1860 U.S. Federal Census

In response to my blog of 7th January Kerry Church Records Missing, one of my readers – John Patrick Sullivan commented  and also added his own valuable observations  on U.S. Federal Census records. I would always advise readers searching for their Kerry ancestors ‘Start your search at home’   ‘At Home’ means where your ancestor immigrated to.  When you have got as much information as possible from birth/marriage, naturalisation and Census records, only then should you make your way to Irish/Kerry records.

John says:   

For those searching through various genealogical records in the United States, many of Kay’s points also apply. There are many, many, many gaps in the records. Some of the gaps are due to fire, flood and other typical calamities. Other records were destroyed on purpose. As was the case in Ireland, we lost many records during our Civil War. Both Union and Confederate Armies were guilty of burning down court houses and post offices throughout various states. Most of my U.S. “Brick Walls” were erected as a result of our Civil War.

For those searching for the Constitutionally mandated U.S. Federal Census 1890, you are pretty much out of luck. A fire in Washington, D.C. burned about a third of the census returns. Our census is the basis for re-apportioning our House of Delegates. We currently have 435 members of our Congress that are assigned to the various states based on the population gauged on the Federal Census taken once every ten years. The 2020 Federal Census will cause some states to gain further members of Congress and consequently, some states will lose members of Congress. The loss of one third of the 1890 Federal Census was a major Constitutional crisis. One would hope that Congress would vote to allocate the funds for a “do-over” but that was not to be the case. In their infinite wisdom, Congress voted to destroy the other two-thirds of the 1890 Federal Census records.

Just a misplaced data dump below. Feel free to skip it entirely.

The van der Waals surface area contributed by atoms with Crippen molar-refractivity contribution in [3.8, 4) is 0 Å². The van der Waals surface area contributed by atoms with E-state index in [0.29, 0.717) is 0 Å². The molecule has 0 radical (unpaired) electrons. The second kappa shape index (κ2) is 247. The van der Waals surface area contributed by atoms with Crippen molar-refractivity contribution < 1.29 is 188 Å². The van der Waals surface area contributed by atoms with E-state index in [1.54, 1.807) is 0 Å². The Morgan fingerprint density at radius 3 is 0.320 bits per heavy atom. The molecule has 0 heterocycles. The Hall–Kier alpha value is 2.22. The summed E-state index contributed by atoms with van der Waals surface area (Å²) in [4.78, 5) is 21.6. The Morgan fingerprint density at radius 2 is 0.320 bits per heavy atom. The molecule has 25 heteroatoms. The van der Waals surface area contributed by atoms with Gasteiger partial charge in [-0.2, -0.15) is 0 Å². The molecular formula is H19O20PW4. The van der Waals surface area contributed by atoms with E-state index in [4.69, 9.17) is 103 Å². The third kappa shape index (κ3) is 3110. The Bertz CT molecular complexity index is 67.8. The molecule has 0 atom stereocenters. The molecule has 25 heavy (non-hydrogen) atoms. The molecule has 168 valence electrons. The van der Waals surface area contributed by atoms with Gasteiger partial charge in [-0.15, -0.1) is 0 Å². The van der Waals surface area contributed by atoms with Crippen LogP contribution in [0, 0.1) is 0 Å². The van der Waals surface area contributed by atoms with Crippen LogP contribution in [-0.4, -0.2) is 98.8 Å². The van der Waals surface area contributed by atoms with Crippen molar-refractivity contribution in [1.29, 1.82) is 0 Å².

Last point on U.S. records, especially in regard to transcribing the Federal Censuses. During our Great Depression, job programs were created to put people to work under such programs as the WPA (Work Progress Administration) to build national parks, highways, and other infrastructure projects. During this same time period, the Census Bureau undertook a project to microfilm 34 million records from the 1900 Federal Census (other years followed). They also decided on a means of indexing these same records using a new and somewhat controversial system…SOUNDEX. Given the huge range of ethnic names in the American melting pot, it was quite an undertaking. It involved a substantial number of persons who were both newly hired and newly trained. In the end, it did create jobs, put money in circulation, food on the table and gave librarians, historians and genealogists a new tool to store and retrieve valuable records’.

Information on U.S. Federal Census Records here.